New Center on Soil Research Addresses Industry Needs for Reliable Sensors

April 17, 2023

A group of UConn researchers from the School of Engineering and the College of Agriculture, Health and Natural Resources have recently established an industry-driven center for advanced soil science research as part of a collaborative SoilTech IUCRC Center project led by the University of Southern California.

The following text is from UConn Today:

"The UConn team includes Baikun Li, professor of civil and environmental engineering; Yu Lei, professor of chemical and biomedical engineering; Maria Chrysochoou, professor and department head of civil and environmental engineering; Haiying Tao, assistant professor of soil nutrient management and soil health; Sydney Everhart, associate professor and department head of plant science and landscape architecture; and Matthew Stuber, assistant professor of chemical and biomolecular engineering.

One of the defining aspects of the newly established Center for Soil Technologies (SoilTech) is that it will be driven by industry need through industry investment. After working to recruit industry partners over the past two years, the Center will now begin working on its first set of applied research questions."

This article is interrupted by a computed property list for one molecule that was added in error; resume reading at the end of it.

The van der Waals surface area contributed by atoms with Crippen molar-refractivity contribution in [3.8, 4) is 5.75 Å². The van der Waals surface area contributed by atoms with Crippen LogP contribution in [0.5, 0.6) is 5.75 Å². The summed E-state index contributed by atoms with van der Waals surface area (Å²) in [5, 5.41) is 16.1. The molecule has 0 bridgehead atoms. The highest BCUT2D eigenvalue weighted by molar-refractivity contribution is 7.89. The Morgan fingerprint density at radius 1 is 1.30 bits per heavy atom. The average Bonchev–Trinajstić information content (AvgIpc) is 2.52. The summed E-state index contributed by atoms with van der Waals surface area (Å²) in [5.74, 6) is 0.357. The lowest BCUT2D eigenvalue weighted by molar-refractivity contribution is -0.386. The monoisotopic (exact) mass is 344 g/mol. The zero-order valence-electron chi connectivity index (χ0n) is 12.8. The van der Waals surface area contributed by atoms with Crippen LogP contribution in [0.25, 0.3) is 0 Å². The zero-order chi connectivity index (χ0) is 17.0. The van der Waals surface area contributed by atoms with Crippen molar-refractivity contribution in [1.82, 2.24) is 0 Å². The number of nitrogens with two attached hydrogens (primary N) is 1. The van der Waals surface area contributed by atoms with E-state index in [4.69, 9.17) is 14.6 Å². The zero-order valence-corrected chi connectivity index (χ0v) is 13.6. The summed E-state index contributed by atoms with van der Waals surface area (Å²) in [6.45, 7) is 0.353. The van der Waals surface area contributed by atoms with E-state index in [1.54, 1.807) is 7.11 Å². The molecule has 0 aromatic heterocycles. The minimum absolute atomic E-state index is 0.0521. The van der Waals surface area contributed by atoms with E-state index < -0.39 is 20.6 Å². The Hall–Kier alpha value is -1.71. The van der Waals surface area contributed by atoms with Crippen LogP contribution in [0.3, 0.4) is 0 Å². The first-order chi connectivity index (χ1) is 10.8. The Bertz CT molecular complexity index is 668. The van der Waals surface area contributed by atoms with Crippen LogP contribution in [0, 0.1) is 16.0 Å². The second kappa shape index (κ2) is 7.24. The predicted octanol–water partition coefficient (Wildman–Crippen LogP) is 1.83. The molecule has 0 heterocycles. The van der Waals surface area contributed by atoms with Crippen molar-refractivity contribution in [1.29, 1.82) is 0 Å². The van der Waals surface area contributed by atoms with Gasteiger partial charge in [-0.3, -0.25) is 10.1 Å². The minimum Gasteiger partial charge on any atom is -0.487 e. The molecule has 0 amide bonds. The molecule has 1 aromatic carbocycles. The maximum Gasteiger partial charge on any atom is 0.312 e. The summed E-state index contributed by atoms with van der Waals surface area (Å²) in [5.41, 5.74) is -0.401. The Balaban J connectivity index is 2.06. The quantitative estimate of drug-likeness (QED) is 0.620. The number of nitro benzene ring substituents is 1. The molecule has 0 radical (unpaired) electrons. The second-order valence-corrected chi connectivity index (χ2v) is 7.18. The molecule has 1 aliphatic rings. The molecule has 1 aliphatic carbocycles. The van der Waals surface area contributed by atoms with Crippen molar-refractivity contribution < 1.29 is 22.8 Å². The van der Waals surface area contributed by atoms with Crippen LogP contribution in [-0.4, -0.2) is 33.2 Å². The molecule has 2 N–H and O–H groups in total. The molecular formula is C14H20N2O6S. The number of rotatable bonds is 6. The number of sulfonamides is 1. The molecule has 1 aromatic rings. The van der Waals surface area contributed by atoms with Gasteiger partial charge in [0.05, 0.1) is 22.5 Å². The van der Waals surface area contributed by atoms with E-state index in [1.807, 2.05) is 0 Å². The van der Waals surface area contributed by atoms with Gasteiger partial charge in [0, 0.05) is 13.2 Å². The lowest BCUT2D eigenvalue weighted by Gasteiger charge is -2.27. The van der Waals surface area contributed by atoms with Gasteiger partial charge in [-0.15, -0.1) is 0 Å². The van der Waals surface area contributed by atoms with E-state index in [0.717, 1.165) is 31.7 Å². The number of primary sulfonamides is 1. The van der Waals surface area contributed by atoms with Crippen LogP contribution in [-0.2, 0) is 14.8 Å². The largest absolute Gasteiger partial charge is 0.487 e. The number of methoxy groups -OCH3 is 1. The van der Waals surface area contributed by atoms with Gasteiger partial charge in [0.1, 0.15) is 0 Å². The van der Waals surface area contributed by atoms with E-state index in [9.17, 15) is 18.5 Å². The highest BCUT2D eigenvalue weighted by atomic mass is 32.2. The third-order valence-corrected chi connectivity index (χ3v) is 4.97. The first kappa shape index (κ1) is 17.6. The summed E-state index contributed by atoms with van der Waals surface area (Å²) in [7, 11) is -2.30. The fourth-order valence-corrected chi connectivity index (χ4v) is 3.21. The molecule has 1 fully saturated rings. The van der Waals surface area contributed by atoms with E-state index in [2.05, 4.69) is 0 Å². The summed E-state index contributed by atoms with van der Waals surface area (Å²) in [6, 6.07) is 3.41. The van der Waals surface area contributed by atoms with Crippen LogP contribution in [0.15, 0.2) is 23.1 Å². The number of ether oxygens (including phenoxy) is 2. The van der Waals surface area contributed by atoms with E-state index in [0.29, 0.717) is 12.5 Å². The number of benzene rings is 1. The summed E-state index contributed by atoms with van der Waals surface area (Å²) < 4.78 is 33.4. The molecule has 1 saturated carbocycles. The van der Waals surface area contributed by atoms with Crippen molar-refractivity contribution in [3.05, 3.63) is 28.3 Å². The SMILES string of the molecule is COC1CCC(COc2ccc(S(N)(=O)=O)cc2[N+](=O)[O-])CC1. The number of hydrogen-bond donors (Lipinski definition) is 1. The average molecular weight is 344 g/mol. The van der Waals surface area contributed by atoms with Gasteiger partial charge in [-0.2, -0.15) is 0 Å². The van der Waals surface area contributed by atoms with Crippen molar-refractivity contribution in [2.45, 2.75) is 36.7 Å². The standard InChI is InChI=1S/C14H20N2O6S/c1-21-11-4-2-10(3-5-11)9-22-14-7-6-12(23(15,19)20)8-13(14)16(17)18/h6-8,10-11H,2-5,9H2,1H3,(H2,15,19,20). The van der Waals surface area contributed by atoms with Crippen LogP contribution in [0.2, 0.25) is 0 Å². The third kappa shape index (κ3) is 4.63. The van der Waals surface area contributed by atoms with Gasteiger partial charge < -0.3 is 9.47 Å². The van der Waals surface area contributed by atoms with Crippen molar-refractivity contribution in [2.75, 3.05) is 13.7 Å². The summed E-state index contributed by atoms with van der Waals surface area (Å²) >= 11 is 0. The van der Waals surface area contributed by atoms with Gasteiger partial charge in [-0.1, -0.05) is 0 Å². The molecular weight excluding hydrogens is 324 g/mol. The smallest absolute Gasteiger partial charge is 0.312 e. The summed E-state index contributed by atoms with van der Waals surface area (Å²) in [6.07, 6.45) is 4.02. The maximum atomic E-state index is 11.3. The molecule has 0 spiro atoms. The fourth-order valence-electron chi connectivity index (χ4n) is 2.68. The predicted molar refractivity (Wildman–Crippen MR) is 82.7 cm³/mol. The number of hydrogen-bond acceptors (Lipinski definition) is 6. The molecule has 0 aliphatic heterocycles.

The Center has already begun to make vital developments to address emerging soil health problems and urban farming in Connecticut.

"One of UConn’s chief contributions to this effort is the soil sensors developed by Li and Lei.

While there have been great advancements in sensor technology for biomedical applications and measuring water parameters in recent years, these sensors don’t work well when applied to soil.

'Normally, the reason a sensor that works well in the water does not work well in soil is because the soil is dry,' Li explains. 'And the ion contaminants that we target can’t migrate to the sensor.'

This makes it difficult for scientists to collect real-time soil measurements as they usually need to transport samples to a lab for analysis.

No one had been able to design an effective and affordable sensor for soil until Li created a sensor encased in hydrogel. The hydrogel effectively absorbs water from the soil, even when it is very dry. This allows the ions of interest, in this case nitrate and ammonium to move to the sensor so the sensor can collect an accurate reading."

Learn more at SoilTech, or read the full article on UConn Today.